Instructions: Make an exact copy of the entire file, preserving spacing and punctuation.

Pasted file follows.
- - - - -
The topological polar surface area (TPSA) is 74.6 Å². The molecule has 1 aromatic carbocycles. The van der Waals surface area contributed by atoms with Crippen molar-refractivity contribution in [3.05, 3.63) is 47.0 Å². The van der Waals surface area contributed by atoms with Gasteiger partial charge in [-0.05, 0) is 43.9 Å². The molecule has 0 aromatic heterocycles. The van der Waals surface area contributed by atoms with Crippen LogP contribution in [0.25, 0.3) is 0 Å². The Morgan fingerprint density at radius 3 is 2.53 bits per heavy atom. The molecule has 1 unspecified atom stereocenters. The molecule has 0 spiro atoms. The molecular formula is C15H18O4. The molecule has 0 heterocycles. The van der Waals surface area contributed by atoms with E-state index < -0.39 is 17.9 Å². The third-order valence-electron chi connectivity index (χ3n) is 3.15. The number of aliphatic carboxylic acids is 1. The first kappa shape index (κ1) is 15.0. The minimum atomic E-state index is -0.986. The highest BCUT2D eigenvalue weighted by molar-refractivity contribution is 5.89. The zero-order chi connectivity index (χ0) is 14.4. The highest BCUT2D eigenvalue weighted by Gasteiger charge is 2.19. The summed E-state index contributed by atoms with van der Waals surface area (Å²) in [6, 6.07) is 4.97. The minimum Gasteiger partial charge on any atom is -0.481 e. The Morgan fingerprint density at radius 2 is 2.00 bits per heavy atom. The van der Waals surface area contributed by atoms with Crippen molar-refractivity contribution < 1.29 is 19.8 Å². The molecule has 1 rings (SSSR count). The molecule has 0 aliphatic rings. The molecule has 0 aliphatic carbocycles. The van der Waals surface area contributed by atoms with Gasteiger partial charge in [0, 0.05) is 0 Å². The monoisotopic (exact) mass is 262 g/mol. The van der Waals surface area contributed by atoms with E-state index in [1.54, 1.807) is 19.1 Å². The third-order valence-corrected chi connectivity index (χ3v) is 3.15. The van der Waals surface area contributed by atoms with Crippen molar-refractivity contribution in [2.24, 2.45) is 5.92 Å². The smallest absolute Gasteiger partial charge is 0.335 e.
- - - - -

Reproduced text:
The topological polar surface area (TPSA) is 74.6 Å². The molecule has 1 aromatic carbocycles. The van der Waals surface area contributed by atoms with Crippen molar-refractivity contribution in [3.05, 3.63) is 47.0 Å². The van der Waals surface area contributed by atoms with Gasteiger partial charge in [-0.05, 0) is 43.9 Å². The molecule has 0 aromatic heterocycles. The van der Waals surface area contributed by atoms with Crippen LogP contribution in [0.25, 0.3) is 0 Å². The Morgan fingerprint density at radius 3 is 2.53 bits per heavy atom. The molecule has 1 unspecified atom stereocenters. The molecule has 0 spiro atoms. The molecular formula is C15H18O4. The molecule has 0 heterocycles. The van der Waals surface area contributed by atoms with E-state index < -0.39 is 17.9 Å². The third-order valence-electron chi connectivity index (χ3n) is 3.15. The number of aliphatic carboxylic acids is 1. The first kappa shape index (κ1) is 15.0. The minimum atomic E-state index is -0.986. The highest BCUT2D eigenvalue weighted by molar-refractivity contribution is 5.89. The zero-order chi connectivity index (χ0) is 14.4. The highest BCUT2D eigenvalue weighted by Gasteiger charge is 2.19. The summed E-state index contributed by atoms with van der Waals surface area (Å²) in [6, 6.07) is 4.97. The minimum Gasteiger partial charge on any atom is -0.481 e. The Morgan fingerprint density at radius 2 is 2.00 bits per heavy atom. The van der Waals surface area contributed by atoms with Crippen molar-refractivity contribution < 1.29 is 19.8 Å². The molecule has 1 rings (SSSR count). The molecule has 0 aliphatic rings. The molecule has 0 aliphatic carbocycles. The van der Waals surface area contributed by atoms with Gasteiger partial charge in [0, 0.05) is 0 Å². The monoisotopic (exact) mass is 262 g/mol. The van der Waals surface area contributed by atoms with E-state index in [1.54, 1.807) is 19.1 Å². The third-order valence-corrected chi connectivity index (χ3v) is 3.15. The van der Waals surface area contributed by atoms with Crippen molar-refractivity contribution in [2.24, 2.45) is 5.92 Å². The smallest absolute Gasteiger partial charge is 0.335 e.